This is Part 4 of the Requirement Gathering Blog series by Rahul Parwal where we explore more on Exploring Requirements. We’d like to thank him for sharing his expertise with the community through this information-packed piece. Check out the blog on exploring requirements for Part 3 of this series.
Here is a list of all the blogs in this series:
- Part 1: Understanding Requirements
- Part 2: Requirements in The Agile World
- Part 3: Exploring requirements
- Part 4: Testing Requirements
- Part 5: Dealing with Objections
- How can a tester be plugged in early at ideation stage, there could be a lot of testing issues raised which are too basic?
As a tester, being involved in the ideation stage is crucial in ensuring that the testing issues that may arise later on due to false assumptions are addressed early. This can help to minimize the risk of basic testing issues being raised later in the development process, which can be more time-consuming and expensive to resolve.
All development projects start by assuming a solution to a problem can exist. Testers can contribute by focusing on the starting point of the project and slowing down to think about the requirements. In the ideation or development phase it is important to not focus on the basics build of the app and instead focus towards identifying any ambiguity in the stated requirements, as this can lead to missing requirements. Example: Identify if there are ambiguous words in the requirements such as “small,” “fast,” “inexpensive,” or “group.” The cost of such ambiguity in the requirements increases exponentially as the project progresses, making it important to question assumptions and explore ways to remove any ambiguity as early as possible.
The order in which questions are asked is also important. Testers can prioritize the problem statement and purpose. They can also sort and filter their questions to ensure that they are relevant to the context. By doing this, testers can help to ensure that the requirements are clear and unambiguous, minimizing the risk of basic testing issues being raised later in the development process.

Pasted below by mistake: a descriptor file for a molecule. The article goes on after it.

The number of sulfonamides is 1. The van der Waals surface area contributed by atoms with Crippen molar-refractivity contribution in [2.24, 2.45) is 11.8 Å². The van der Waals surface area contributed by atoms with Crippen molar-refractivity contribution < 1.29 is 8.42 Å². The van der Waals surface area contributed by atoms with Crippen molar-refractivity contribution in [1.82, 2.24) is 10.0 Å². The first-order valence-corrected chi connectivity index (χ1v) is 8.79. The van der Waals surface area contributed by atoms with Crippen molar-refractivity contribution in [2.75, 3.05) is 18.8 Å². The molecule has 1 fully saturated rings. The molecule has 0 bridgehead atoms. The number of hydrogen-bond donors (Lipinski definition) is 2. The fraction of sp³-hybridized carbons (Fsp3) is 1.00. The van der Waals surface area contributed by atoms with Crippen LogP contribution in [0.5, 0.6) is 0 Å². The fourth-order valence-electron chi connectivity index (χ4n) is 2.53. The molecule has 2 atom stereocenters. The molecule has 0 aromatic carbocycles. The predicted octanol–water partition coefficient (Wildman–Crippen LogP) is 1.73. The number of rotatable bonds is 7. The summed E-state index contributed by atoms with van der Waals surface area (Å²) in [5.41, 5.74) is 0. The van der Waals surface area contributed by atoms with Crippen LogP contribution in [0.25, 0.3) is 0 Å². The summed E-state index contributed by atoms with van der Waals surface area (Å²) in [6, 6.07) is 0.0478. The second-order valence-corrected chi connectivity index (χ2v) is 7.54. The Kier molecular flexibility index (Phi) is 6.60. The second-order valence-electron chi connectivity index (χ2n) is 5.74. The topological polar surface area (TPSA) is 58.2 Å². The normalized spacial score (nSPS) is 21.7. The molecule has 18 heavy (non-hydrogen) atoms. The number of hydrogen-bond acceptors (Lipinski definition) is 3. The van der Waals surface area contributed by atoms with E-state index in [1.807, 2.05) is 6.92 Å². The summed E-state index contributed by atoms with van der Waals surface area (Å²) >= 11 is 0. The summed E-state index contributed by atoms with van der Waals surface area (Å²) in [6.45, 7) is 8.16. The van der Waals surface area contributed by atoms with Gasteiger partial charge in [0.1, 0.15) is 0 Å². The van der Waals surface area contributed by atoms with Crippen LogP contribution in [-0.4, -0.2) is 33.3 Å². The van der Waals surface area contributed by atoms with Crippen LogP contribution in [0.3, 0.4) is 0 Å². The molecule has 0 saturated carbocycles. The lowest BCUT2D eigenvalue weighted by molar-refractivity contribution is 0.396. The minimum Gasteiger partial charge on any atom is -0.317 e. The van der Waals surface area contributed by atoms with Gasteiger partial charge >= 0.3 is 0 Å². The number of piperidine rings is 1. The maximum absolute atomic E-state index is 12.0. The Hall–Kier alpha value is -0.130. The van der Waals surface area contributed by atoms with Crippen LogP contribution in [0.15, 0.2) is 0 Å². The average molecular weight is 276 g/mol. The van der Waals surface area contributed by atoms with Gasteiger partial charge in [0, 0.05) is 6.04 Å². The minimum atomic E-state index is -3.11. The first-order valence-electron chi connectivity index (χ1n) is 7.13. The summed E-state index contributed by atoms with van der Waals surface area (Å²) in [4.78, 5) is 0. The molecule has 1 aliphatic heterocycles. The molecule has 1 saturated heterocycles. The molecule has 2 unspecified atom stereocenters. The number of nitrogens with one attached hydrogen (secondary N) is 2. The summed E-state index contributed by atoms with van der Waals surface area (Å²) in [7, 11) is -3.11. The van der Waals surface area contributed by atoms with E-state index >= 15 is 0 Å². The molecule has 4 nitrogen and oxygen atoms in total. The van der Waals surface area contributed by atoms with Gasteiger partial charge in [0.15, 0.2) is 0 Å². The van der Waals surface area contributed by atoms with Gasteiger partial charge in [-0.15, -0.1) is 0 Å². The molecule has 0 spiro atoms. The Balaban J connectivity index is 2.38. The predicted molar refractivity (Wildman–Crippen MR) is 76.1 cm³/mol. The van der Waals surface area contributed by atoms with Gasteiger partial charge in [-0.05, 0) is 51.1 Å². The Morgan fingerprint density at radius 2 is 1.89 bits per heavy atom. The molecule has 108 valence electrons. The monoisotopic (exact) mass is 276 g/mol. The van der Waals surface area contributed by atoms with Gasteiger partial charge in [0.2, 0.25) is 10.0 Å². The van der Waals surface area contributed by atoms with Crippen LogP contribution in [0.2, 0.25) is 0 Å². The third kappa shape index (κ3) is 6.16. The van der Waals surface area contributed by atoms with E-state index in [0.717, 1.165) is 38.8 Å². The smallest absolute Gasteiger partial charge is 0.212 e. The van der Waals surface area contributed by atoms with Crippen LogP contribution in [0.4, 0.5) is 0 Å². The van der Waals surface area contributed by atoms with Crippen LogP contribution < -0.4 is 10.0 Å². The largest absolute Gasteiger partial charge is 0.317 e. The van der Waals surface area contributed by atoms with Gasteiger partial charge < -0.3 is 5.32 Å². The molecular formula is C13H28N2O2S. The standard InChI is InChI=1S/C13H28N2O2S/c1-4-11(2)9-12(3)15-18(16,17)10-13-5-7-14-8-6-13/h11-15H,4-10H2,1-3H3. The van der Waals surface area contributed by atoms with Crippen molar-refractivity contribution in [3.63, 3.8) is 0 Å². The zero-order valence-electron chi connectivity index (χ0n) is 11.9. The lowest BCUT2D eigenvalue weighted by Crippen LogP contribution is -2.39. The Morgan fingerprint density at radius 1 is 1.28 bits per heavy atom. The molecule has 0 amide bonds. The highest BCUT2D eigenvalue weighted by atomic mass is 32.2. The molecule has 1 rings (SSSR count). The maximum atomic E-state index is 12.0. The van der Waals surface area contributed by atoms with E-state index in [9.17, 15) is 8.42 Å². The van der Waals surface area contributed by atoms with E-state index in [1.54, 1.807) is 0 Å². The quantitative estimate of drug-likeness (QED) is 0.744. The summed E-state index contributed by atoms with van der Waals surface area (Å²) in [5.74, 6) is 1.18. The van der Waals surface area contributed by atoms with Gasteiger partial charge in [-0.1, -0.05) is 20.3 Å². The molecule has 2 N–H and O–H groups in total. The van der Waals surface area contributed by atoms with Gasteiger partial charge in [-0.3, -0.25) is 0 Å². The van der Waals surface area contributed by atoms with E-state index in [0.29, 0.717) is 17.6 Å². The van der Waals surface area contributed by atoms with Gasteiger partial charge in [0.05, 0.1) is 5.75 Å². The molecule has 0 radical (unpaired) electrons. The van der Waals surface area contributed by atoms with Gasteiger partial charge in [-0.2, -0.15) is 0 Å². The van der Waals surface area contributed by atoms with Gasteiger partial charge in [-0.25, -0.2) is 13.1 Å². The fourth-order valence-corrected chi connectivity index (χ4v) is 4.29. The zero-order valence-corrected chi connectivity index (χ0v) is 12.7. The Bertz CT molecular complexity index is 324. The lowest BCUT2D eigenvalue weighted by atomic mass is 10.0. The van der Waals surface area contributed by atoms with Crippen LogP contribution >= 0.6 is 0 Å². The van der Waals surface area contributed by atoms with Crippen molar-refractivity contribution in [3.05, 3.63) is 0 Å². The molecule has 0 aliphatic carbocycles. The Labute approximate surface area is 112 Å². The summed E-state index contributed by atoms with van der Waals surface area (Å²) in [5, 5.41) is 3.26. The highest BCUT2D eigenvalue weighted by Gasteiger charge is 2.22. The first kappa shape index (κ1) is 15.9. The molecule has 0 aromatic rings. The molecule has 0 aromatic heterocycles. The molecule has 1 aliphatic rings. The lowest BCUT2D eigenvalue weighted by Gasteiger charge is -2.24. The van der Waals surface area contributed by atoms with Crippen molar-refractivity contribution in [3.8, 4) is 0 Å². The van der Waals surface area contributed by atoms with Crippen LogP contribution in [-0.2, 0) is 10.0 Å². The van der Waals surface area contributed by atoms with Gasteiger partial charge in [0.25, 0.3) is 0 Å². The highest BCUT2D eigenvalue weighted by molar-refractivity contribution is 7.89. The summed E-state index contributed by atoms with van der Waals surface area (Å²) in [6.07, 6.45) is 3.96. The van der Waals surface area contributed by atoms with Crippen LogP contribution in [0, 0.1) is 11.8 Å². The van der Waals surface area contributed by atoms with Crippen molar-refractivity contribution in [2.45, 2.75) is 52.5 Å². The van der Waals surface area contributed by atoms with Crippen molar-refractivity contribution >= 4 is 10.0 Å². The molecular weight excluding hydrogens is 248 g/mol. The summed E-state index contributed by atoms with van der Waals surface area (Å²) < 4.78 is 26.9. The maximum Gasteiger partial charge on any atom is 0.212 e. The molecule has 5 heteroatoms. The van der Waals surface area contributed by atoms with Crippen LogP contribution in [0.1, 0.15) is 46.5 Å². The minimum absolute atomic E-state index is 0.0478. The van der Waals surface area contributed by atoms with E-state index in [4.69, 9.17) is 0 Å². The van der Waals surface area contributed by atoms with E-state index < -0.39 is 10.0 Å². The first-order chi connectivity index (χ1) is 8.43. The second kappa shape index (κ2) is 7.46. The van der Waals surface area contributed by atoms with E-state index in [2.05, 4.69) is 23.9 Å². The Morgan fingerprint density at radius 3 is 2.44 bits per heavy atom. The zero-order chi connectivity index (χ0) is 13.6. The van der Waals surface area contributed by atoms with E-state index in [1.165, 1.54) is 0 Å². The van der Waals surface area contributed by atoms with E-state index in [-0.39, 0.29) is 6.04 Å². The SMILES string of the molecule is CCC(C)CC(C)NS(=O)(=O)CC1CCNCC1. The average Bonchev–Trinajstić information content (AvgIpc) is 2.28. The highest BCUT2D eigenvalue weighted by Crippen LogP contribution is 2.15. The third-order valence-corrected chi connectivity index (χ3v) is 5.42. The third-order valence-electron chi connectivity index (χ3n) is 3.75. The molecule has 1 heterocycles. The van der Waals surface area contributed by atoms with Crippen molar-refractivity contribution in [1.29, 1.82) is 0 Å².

- To what I have seen mostly many of the testers are skipped at this phase. How can we get them involved? OR What would be your approach to ensure that testing team is brought onto the table during requirements gathering phase?
To involve testers at the ideation stage, it is essential to break the myth that testers are only required after the product is built and that their involvement is expensive. This notion is long outdated, and the development industry has already realized that tests are first-class citizens. Read more about TDD and its importance to get a detailed commentary on this topic. It’s important to communicate to the larger audience that testers bring a lot more to the table than just testing and have deep investigative and critical thinking skills that they practice on a daily basis. These skills are very effective for exploring requirements and making sure that the requirements are well defined and effective.
Testers can start exploring requirements even before the build is available. Instead of waiting for builds to be ready, testers can use their skills to question and critique the requirements. This not only ensures that the requirements are of good quality but also that the testers are involved in the ideation process. By being involved in the early stages, testers can catch any missing or ambiguous requirements and suggest changes that can help to reduce the number of testing iterations and make the overall process more efficient.